When callings, dreams, ideas and plans begin to unfold in our minds and hearts we feel the sting of their associated risks. The safe path tempts us with the promise of survival. For animals, survival is often the primary purpose. But as human beings, we yearn for more than survival.
We want meaning. We want fulfillment.
And that requires RISK.
Most of us live in a way that is designed to maintain the status quo. We live in the same home. Work at the same job. We occupy our leisure time with the same hobbies. Some of us even vacation in the same place each year.
We try to fill our lives with the “known” to avoid the unexpected. Life ceases to be an adventure where we encounter and discover the “new.” Our routine gives us the illusion of safety and security.
Linda and I once took a day-long retreat to reflect on the past ten years of our lives. One of the exercises had two parts. The first part was to list everything we had done that was truly meaningful during that decade. The second part was to identify the risk we had to take in order to do the thing that was meaningful.
It turned out that virtually everything that we identified as meaningful involved some significant risk.
In the first half of our lives we are more willing to take those risks. So we’re more likely to discover meaning and fulfillment in what we do.
But in the second half of our lives most of us gravitate toward security. We may have a family, a home, job security, health insurance, and even some savings. We’re not willing to take the kind of risks we took earlier in our lives.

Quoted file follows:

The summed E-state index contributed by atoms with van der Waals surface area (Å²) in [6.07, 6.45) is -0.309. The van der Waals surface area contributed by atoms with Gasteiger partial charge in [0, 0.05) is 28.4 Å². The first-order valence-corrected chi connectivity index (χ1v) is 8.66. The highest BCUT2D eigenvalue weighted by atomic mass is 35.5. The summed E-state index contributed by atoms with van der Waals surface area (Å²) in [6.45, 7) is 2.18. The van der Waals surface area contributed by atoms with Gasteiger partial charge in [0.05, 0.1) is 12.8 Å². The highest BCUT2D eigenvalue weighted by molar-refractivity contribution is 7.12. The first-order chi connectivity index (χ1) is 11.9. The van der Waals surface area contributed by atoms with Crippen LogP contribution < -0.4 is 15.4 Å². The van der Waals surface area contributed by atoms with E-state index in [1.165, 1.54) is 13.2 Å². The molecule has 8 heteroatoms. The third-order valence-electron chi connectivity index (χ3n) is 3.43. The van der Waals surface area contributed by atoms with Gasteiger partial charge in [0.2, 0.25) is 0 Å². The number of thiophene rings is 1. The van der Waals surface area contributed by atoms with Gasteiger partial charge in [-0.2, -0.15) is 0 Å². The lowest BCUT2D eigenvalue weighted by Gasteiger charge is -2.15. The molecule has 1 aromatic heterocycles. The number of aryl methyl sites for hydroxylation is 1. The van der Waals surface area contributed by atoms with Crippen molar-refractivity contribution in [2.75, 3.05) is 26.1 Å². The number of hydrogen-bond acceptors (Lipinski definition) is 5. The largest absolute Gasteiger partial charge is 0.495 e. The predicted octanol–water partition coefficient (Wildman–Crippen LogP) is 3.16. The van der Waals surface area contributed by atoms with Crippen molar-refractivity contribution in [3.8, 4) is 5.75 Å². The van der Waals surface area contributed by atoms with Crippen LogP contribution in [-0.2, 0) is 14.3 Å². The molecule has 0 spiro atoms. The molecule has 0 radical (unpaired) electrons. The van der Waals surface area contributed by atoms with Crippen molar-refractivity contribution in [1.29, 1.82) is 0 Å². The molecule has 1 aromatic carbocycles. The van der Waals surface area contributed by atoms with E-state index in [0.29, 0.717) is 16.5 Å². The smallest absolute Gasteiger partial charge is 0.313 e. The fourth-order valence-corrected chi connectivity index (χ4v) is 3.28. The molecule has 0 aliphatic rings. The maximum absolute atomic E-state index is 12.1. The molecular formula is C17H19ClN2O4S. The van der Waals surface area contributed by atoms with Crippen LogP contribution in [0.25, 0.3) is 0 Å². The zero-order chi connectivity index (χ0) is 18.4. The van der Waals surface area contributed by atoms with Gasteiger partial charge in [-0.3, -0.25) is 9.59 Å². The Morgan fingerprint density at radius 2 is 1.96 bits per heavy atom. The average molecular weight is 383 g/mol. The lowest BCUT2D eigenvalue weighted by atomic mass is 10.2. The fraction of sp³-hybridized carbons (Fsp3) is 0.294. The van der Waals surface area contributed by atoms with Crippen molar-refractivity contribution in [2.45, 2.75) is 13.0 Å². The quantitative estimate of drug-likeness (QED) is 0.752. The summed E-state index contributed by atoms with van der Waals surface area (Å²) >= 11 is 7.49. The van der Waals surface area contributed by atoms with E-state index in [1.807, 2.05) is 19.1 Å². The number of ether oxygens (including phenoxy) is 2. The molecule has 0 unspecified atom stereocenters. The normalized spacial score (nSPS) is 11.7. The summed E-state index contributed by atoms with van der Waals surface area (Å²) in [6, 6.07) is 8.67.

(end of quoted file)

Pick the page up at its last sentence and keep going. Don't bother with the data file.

At the beginning of each year I teach a course called, Living on Purpose. The purpose of the course is to discover what rises to the top when we ask some fundamental questions about our lives.
- What am I here to do?
- What is the legacy I hope to leave behind?
- What is my true calling in this world?
- At this point in my life, what is the unique contribution I can make?
As part of the course, I ask people to complete a Living on Purpose Self-Assessment. One of the questions is:
Am I taking the risks that are necessary to transform my life in the direction it needs to go?
Here are the results:
About one-third of the total respondents (72 people) said that they were taking little or no risk.
About half the respondents said they were taking some risk, but probably not enough.
Only 13% of the respondents said, “I’m taking quite a bit of risk in order to move my life forward.”
Most the people in my course are in the second half of life (over 40). This is a time when we are often more inclined to ask reflective questions about how we have lived and what we want to do before we die. Paradoxically, the years when we are most inclined to search for meaning are often the years when our willingness to take risks is lowest.
The end result of this equation is that we dream, we search for meaning, we may even discover our dharma (our true calling). But we don’t take the steps to change our lives because to do so requires risk and we fall back on the illusion that we are safer if we just keep things as they are.
But I would argue that the greatest risk is to do nothing, when you know you should do something. It may not seem like a big risk now, but when you’ve reached the end of your life, you will have to face the regrets of what you could have done, but didn’t do.
Inaction and Security May Be Hazardous to Your Purpose
Gregg Krech is the author of several books including, The Art of Taking Action, and A Natural Approach to Mental Wellness: Japanese psychology and the skills we need for psychological and spiritual health. He’s been studying and teaching Japanese Psychology for 30 years is currently the Director of the ToDo Institute in Vermont, a non-profit education and retreat center.Tags: Action Procrastination Purpose Thirty Thousand Days
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Thank You for the weekly quotes. I enjoy reading them. All the Best. tina